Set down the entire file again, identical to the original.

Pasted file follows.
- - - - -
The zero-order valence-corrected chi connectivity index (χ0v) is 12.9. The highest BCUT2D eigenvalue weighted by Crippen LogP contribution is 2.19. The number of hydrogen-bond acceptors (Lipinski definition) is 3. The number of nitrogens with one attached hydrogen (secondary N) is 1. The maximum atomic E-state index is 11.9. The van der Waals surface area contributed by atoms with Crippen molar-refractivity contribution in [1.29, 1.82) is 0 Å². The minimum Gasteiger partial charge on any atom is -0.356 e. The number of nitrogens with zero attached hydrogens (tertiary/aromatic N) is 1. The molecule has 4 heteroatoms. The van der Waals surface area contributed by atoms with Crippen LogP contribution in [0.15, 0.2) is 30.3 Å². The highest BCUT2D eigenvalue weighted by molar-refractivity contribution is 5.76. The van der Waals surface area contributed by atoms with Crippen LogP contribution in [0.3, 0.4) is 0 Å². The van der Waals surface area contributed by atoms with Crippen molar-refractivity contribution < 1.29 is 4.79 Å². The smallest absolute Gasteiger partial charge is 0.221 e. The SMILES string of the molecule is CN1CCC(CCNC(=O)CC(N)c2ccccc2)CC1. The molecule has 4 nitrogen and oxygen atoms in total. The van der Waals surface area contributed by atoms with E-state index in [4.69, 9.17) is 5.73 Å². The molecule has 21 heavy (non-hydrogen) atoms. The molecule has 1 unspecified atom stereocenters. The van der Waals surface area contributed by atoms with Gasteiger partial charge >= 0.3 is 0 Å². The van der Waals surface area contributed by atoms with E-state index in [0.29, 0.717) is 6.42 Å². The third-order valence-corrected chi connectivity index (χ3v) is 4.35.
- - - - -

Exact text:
The zero-order valence-corrected chi connectivity index (χ0v) is 12.9. The highest BCUT2D eigenvalue weighted by Crippen LogP contribution is 2.19. The number of hydrogen-bond acceptors (Lipinski definition) is 3. The number of nitrogens with one attached hydrogen (secondary N) is 1. The maximum atomic E-state index is 11.9. The van der Waals surface area contributed by atoms with Crippen molar-refractivity contribution in [1.29, 1.82) is 0 Å². The minimum Gasteiger partial charge on any atom is -0.356 e. The number of nitrogens with zero attached hydrogens (tertiary/aromatic N) is 1. The molecule has 4 heteroatoms. The van der Waals surface area contributed by atoms with Crippen LogP contribution in [0.15, 0.2) is 30.3 Å². The highest BCUT2D eigenvalue weighted by molar-refractivity contribution is 5.76. The van der Waals surface area contributed by atoms with Crippen LogP contribution in [0.3, 0.4) is 0 Å². The van der Waals surface area contributed by atoms with Crippen molar-refractivity contribution < 1.29 is 4.79 Å². The smallest absolute Gasteiger partial charge is 0.221 e. The SMILES string of the molecule is CN1CCC(CCNC(=O)CC(N)c2ccccc2)CC1. The molecule has 4 nitrogen and oxygen atoms in total. The van der Waals surface area contributed by atoms with E-state index in [4.69, 9.17) is 5.73 Å². The molecule has 21 heavy (non-hydrogen) atoms. The molecule has 1 unspecified atom stereocenters. The van der Waals surface area contributed by atoms with Gasteiger partial charge >= 0.3 is 0 Å². The van der Waals surface area contributed by atoms with E-state index in [0.29, 0.717) is 6.42 Å². The third-order valence-corrected chi connectivity index (χ3v) is 4.35.